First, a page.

The OECD report includes a dedicated chapter on ensuring effective multi-level governance for disaster management, recovery and reconstruction. The chapter highlights the different phases of disaster management and the role that subnational governments play in each phase. It then explores how to foster adaptable multi-level governance arrangements in a disaster and during recovery. Finally, the chapter considers how adopting a place-based approach to the recovery can help Ukraine overcome regional development challenges that existed prior to the war, while also supporting territorially differentiated reconstruction needs.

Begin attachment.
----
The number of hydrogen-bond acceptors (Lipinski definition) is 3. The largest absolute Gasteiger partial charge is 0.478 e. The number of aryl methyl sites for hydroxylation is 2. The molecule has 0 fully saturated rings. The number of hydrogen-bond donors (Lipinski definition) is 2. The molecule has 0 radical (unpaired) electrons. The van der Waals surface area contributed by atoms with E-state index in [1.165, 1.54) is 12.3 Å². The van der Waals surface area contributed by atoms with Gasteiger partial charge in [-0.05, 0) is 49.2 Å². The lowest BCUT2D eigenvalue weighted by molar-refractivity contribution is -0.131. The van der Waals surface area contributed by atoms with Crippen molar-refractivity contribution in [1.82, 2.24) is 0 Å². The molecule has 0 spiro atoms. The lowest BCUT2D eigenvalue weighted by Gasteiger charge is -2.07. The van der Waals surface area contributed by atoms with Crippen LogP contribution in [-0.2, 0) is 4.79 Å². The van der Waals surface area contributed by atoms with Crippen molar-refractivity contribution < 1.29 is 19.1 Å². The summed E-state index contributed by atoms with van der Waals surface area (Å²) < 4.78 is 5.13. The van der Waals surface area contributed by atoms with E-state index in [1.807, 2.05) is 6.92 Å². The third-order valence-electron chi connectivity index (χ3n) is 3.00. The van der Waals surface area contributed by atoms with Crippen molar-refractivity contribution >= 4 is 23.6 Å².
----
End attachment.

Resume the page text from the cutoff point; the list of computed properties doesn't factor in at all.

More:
The project was implemented by the OECD under the auspices of the Regional Development Policy Committee and as part of the framework of the Memorandum of Understanding for Strengthening Cooperation between the OECD and the Government of Ukraine. It was made possible thanks to the financial support of the European Union, Latvia, Lithuania and the Slovak Republic.


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Previous work carried out by the OECD on Ukraine's territorial reform includes:

Policy Response on the Impact of the War in Ukraine: Turning to regions and local governments to rebuild Ukraine (2022). Also available in French and Ukrainian.
Supporting Decentralisation in Ukraine (2019)
Maintaining the Momentum of Decentralisation in Ukraine (2018). Also available in Ukrainian
Supporting Decentralisation in Ukraine (2017-18)
OECD Territorial Review of Ukraine (2014)



Gabriela Miranda

Country Manager for Ukraine

Global Relations and Co-operation

[email protected]

Maria Varinia Michalun

Head of Unit

Governance and Strategic Planning for Regional Development 

[email protected]